High-strength adhesive bonding of GRP structural elements in body construction improves crash safety. Deformation in the event of a crash can be enhanced by high-strength adhesive bonding of reinforcing elements in the cavities of the passenger compartment. High Strength Bonding (HSB) from Sika strengthens the body by connecting structural elements where necessary.

Crash-resistant adhesives and reinforcing elements

The challenges in vehicle construction are becoming greater: lightweight construction, integration of heavy batteries in electric vehicles, compliance with more stringent crash safety requirements, cost pressure, flexibility and shorter development times are aspects that are often difficult to reconcile with each other Adhesives, foams and plastic parts that only exhibit their final properties after curing in the E-coat oven are being used more frequently.

Innovative HSB technology, which combines crash-resistant adhesives with reinforcing elements, creates entirely new possibilities for body shell design. Along with improved deformation and intrusion characteristics in the event of an accident, this usually results in greater body integrity

The Sika Concept: precise reinforcement

In the SikaReinforcer® technology introduced 15 years ago, reinforcement elements made from plastic (SikaStructure®) are adhesively bonded to surrounding sheet metal parts using structural foam. Using adhesives that can withstand, crashes instead of structural foam enables further massive improvement in the performance of the reinforced structure.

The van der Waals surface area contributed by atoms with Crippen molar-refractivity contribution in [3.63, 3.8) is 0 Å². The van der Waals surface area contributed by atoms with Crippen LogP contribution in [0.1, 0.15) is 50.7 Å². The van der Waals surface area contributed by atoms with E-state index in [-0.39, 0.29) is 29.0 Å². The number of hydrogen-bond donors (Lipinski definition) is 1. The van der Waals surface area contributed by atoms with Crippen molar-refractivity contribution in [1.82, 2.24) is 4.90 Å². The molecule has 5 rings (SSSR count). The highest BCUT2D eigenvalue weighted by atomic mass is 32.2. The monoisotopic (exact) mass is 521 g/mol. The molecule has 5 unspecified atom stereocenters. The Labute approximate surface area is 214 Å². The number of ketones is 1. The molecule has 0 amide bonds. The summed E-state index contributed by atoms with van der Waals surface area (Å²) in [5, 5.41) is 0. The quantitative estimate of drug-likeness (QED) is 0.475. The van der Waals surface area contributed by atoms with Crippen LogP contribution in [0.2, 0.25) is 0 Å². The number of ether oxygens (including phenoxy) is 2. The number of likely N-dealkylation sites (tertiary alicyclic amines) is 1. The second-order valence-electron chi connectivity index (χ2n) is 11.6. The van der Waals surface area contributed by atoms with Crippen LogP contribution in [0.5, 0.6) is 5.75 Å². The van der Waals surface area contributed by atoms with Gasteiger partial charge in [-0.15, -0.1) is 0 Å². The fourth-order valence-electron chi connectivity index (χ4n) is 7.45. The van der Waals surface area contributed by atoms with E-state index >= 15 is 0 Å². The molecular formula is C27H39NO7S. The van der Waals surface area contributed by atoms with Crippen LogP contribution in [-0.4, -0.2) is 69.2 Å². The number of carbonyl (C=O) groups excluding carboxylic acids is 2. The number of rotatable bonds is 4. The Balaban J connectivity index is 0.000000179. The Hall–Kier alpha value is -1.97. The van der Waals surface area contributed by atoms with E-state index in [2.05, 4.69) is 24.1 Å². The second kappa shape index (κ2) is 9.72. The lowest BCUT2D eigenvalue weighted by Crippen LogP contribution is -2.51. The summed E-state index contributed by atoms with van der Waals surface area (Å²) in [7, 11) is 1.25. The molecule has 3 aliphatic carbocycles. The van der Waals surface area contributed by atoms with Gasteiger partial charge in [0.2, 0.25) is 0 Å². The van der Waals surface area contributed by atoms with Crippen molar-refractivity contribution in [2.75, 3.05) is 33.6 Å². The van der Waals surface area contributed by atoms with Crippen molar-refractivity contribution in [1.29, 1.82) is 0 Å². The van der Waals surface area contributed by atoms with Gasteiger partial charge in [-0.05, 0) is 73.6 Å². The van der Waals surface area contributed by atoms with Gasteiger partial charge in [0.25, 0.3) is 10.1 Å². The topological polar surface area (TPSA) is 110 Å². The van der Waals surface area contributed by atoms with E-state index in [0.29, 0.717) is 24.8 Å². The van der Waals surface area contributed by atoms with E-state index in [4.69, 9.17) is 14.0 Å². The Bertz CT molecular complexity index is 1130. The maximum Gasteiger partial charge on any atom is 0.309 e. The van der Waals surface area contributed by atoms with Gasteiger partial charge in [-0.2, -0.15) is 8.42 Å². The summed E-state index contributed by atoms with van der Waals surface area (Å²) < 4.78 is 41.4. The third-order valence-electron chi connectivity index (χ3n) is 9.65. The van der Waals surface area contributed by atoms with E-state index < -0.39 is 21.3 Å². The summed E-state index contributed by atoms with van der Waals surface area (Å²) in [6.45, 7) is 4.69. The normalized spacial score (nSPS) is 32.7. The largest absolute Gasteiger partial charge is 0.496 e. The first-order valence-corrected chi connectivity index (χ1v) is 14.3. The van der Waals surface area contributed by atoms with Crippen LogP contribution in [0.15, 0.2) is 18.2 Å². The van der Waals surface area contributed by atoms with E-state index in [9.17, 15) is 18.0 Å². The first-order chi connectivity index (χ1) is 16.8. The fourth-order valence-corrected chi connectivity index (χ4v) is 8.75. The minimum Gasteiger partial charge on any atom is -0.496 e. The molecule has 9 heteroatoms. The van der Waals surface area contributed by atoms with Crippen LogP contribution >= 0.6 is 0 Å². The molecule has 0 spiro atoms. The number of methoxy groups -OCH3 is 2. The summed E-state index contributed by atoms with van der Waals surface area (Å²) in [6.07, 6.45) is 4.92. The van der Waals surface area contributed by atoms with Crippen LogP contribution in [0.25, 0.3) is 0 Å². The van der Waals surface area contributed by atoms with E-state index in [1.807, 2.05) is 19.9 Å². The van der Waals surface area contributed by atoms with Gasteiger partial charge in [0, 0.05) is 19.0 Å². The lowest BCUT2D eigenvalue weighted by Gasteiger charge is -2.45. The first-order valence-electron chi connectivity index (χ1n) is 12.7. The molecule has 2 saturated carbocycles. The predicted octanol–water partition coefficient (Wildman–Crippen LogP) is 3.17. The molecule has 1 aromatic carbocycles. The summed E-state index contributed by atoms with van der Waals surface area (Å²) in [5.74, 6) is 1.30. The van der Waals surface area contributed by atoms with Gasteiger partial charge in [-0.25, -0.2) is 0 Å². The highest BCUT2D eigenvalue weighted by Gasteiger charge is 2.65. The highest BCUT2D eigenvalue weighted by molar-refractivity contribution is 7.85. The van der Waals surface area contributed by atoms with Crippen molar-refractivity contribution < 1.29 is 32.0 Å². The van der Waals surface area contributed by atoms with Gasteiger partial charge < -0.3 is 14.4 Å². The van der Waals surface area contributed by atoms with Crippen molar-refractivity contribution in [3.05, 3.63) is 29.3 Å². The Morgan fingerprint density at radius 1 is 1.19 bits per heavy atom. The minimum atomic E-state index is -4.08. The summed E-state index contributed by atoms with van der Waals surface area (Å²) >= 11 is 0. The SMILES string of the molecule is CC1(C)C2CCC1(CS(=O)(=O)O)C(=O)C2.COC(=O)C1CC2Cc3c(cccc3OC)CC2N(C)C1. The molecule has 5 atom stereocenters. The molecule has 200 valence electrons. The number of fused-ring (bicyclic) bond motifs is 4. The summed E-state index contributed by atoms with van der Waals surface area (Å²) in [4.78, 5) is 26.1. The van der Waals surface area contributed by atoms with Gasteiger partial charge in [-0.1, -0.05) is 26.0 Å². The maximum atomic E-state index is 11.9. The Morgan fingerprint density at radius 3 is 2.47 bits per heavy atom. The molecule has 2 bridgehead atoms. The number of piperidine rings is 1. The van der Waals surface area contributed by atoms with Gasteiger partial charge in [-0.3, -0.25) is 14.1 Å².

Crumpling of profiles due to high local forces is prevented, which allows component deformation to be reduced significantly. The crash resistance of the structural adhesives ensures a reliable transfer of loads in tensile and shear to the body shell structure.

With HSB, the adhesive is applied in a thicker layer than with conventional steel-to-steel structural bonding

With HSB, the adhesive is applied in a thicker layer than with conventional steel-to-steel structural bonding (see Figure 1). This requires materials with suitable strength and adhesion properties. Special adhesives have been developed for this new bonding technology. Test methods and processes for this application have been defined in cooperation with vehicle manufacturers.


For example, the process capability required in the manufacturing facility, adhesion characteristics with various substrates and mechanical properties have been determined by an extensive set of validation tests (see Figure 2).